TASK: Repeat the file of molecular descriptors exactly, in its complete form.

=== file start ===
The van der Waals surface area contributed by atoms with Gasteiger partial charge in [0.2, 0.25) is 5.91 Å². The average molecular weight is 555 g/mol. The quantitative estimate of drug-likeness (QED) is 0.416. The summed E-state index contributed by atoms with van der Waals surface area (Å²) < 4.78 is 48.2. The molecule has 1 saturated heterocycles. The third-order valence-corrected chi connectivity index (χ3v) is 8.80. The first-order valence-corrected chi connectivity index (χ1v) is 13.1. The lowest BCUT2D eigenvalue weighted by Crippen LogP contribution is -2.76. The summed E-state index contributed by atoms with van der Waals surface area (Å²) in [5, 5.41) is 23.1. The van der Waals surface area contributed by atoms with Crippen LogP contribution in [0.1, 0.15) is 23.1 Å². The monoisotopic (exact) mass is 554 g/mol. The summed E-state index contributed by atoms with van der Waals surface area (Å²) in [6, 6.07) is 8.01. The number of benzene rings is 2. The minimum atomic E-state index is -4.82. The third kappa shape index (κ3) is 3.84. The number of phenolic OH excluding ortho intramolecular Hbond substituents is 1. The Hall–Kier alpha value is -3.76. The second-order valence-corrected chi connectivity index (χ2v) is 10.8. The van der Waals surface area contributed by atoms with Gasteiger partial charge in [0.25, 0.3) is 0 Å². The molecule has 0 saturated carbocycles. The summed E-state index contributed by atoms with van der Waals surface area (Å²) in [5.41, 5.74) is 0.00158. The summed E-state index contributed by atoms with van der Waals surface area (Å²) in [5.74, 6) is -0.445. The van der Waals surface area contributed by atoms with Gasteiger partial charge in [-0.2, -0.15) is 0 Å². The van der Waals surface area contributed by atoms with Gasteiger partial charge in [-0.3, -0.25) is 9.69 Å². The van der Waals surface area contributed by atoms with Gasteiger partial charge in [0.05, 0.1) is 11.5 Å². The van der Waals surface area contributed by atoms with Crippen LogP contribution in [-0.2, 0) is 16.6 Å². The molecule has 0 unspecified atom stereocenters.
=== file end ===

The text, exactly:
The van der Waals surface area contributed by atoms with Gasteiger partial charge in [0.2, 0.25) is 5.91 Å². The average molecular weight is 555 g/mol. The quantitative estimate of drug-likeness (QED) is 0.416. The summed E-state index contributed by atoms with van der Waals surface area (Å²) < 4.78 is 48.2. The molecule has 1 saturated heterocycles. The third-order valence-corrected chi connectivity index (χ3v) is 8.80. The first-order valence-corrected chi connectivity index (χ1v) is 13.1. The lowest BCUT2D eigenvalue weighted by Crippen LogP contribution is -2.76. The summed E-state index contributed by atoms with van der Waals surface area (Å²) in [5, 5.41) is 23.1. The van der Waals surface area contributed by atoms with Crippen LogP contribution in [0.1, 0.15) is 23.1 Å². The monoisotopic (exact) mass is 554 g/mol. The summed E-state index contributed by atoms with van der Waals surface area (Å²) in [6, 6.07) is 8.01. The number of benzene rings is 2. The minimum atomic E-state index is -4.82. The third kappa shape index (κ3) is 3.84. The number of phenolic OH excluding ortho intramolecular Hbond substituents is 1. The Hall–Kier alpha value is -3.76. The second-order valence-corrected chi connectivity index (χ2v) is 10.8. The van der Waals surface area contributed by atoms with Gasteiger partial charge in [0.25, 0.3) is 0 Å². The molecule has 0 saturated carbocycles. The summed E-state index contributed by atoms with van der Waals surface area (Å²) in [5.41, 5.74) is 0.00158. The summed E-state index contributed by atoms with van der Waals surface area (Å²) in [5.74, 6) is -0.445. The van der Waals surface area contributed by atoms with Gasteiger partial charge in [-0.2, -0.15) is 0 Å². The van der Waals surface area contributed by atoms with Gasteiger partial charge in [-0.3, -0.25) is 9.69 Å². The van der Waals surface area contributed by atoms with Gasteiger partial charge in [0.05, 0.1) is 11.5 Å². The van der Waals surface area contributed by atoms with Crippen LogP contribution in [-0.2, 0) is 16.6 Å². The molecule has 0 unspecified atom stereocenters.